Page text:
Tornado light beams could also be very useful for making high-powered lasers. The next generation of self-driving cars will have a lot of optical sensors that use lasers to gain a wealth of information, such as the proximity of objects, the speeds with which they are moving, etc., and lasers made with tornado light beams provide much more information in this regard, from a sensing perspective…. With the fellowship support, the hope is that by the end of the program, we will gain a much deeper understanding of what we all can do with twisted light, both at a fundamental as well as an applications level.

What led you to start your own lab at Boston University?

As I was going through high school, I was inspired by teachers who could explain physical phenomena and show how they could be made into useful applications for society. After getting my PhD in engineering, I worked for the telecommunications research company Bell Labs for a decade. I absolutely loved the synergy between math and physics, and doing it with the intent that my efforts would be useful for business units tasked with developing new technologies, hence having an impact on society. But over time, I felt that industrial research in the United States has become less interested in long-term investment in science and more interested in very short-term innovations. I have always been naturally inclined toward the former, and I was reminded of the reasons I got into the field of engineering—my inspiring teachers—so I came here in 2010 and have been thoroughly enjoying this career change, ever since.

How do you stay so innovative?

Being able to work with so many people who have different levels of engineering education—from undergraduate students to postdoctoral researchers—as well as different disciplinary backgrounds, but all sharing the same motivation and excitement for science and technology…I find that to be very fruitful for generating fresh and new ideas. You have this combination of people looking at problems from a fresh perspective alongside people who have been in different related fields for a long time.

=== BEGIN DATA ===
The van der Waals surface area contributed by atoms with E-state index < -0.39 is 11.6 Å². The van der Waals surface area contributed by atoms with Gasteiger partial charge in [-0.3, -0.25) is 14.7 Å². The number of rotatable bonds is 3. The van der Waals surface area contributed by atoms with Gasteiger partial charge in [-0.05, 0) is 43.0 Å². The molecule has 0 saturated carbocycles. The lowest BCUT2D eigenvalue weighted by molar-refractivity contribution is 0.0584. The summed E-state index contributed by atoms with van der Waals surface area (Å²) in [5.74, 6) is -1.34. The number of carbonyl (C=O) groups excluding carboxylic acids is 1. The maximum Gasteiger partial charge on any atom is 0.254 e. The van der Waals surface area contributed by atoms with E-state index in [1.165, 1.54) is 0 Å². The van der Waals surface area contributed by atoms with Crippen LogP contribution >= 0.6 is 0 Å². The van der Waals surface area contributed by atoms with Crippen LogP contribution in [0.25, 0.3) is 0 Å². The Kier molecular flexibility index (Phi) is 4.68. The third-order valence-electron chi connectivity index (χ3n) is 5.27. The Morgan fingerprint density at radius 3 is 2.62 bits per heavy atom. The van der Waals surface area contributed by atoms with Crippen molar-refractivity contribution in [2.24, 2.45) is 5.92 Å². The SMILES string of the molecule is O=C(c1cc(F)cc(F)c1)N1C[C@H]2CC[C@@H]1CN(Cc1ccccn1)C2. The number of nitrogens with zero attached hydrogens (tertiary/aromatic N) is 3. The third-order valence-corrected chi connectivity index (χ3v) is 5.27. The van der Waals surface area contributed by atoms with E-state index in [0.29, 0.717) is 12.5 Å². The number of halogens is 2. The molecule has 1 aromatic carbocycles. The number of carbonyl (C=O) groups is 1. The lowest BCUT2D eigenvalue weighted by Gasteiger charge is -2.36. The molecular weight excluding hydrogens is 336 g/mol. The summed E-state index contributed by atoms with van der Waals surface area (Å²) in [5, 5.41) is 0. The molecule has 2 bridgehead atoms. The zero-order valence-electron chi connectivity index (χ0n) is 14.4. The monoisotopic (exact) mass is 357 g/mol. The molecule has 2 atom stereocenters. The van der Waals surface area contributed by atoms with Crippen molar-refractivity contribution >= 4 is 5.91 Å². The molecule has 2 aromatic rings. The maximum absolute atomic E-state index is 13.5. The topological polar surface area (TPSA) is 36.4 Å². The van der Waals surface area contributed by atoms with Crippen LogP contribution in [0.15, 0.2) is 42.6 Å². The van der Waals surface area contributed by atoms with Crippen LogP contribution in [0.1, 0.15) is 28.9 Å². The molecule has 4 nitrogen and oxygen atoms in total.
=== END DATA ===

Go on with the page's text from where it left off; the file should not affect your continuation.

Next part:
You grew up and attended university in small towns, and say your love for cities began when you started your career. What draws you to city life?

I have always liked living in big cities, where I have the opportunity to be in a cosmopolitan atmosphere with diversity of thought and opinion. When I was working at Bell Labs, I was living in Hoboken. It was easy to hop into New York City for a play, or jazz music, or restaurants. I like music a lot, mostly jazz and classical artists. Now, I happen to live seven minutes from Boston Symphony Hall, so it’s great that I can always just walk over there for a show (I’m a poor planner in advance).

Outside of research and jazz, where else do you like to invest your energy?

I personally get a lot of satisfaction working on volunteer programs to educate underprivileged children in some of the world’s most depressed economic areas. I feel there is a direct connection between me, as an educator for college students, and the much more challenging problems of literacy and education in the underdeveloped parts of the world. I grew up in India, so I go there quite often—at least once or twice a year—and almost every year I end up visiting migrant laborers who, because they are transient, tend to be the most exploited class of laborers. I try to visit those communities and contribute to adult education and adult literacy programs. I also play a small role in Boston organizations like the Association for India’s Development and Asha for Education, doing local project planning to identify new opportunities for education and human development programs.

This article was originally published on BU Research.